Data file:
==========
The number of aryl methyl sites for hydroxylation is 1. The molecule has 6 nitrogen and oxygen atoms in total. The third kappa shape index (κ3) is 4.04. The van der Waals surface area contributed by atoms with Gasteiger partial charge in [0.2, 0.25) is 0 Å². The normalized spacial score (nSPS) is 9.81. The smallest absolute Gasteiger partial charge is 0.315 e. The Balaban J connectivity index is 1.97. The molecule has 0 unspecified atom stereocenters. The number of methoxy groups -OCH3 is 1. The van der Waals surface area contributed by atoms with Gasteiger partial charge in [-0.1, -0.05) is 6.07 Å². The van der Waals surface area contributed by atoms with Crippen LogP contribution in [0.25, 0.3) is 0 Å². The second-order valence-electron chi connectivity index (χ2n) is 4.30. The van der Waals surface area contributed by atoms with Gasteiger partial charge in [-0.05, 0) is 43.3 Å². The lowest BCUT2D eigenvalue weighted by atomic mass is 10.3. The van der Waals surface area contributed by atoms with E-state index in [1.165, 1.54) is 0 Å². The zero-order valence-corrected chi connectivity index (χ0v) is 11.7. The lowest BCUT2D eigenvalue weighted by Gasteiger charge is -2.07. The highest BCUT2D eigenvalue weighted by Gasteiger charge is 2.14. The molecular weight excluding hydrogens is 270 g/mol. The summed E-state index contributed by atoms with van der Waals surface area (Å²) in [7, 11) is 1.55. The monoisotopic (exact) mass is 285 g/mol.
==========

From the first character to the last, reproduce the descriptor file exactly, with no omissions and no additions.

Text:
The number of aryl methyl sites for hydroxylation is 1. The molecule has 6 nitrogen and oxygen atoms in total. The third kappa shape index (κ3) is 4.04. The van der Waals surface area contributed by atoms with Gasteiger partial charge in [0.2, 0.25) is 0 Å². The normalized spacial score (nSPS) is 9.81. The smallest absolute Gasteiger partial charge is 0.315 e. The Balaban J connectivity index is 1.97. The molecule has 0 unspecified atom stereocenters. The number of methoxy groups -OCH3 is 1. The van der Waals surface area contributed by atoms with Gasteiger partial charge in [-0.1, -0.05) is 6.07 Å². The van der Waals surface area contributed by atoms with Crippen LogP contribution in [0.25, 0.3) is 0 Å². The second-order valence-electron chi connectivity index (χ2n) is 4.30. The van der Waals surface area contributed by atoms with Gasteiger partial charge in [-0.05, 0) is 43.3 Å². The lowest BCUT2D eigenvalue weighted by atomic mass is 10.3. The van der Waals surface area contributed by atoms with E-state index in [1.165, 1.54) is 0 Å². The zero-order valence-corrected chi connectivity index (χ0v) is 11.7. The lowest BCUT2D eigenvalue weighted by Gasteiger charge is -2.07. The highest BCUT2D eigenvalue weighted by Gasteiger charge is 2.14. The molecular weight excluding hydrogens is 270 g/mol. The summed E-state index contributed by atoms with van der Waals surface area (Å²) in [7, 11) is 1.55. The monoisotopic (exact) mass is 285 g/mol.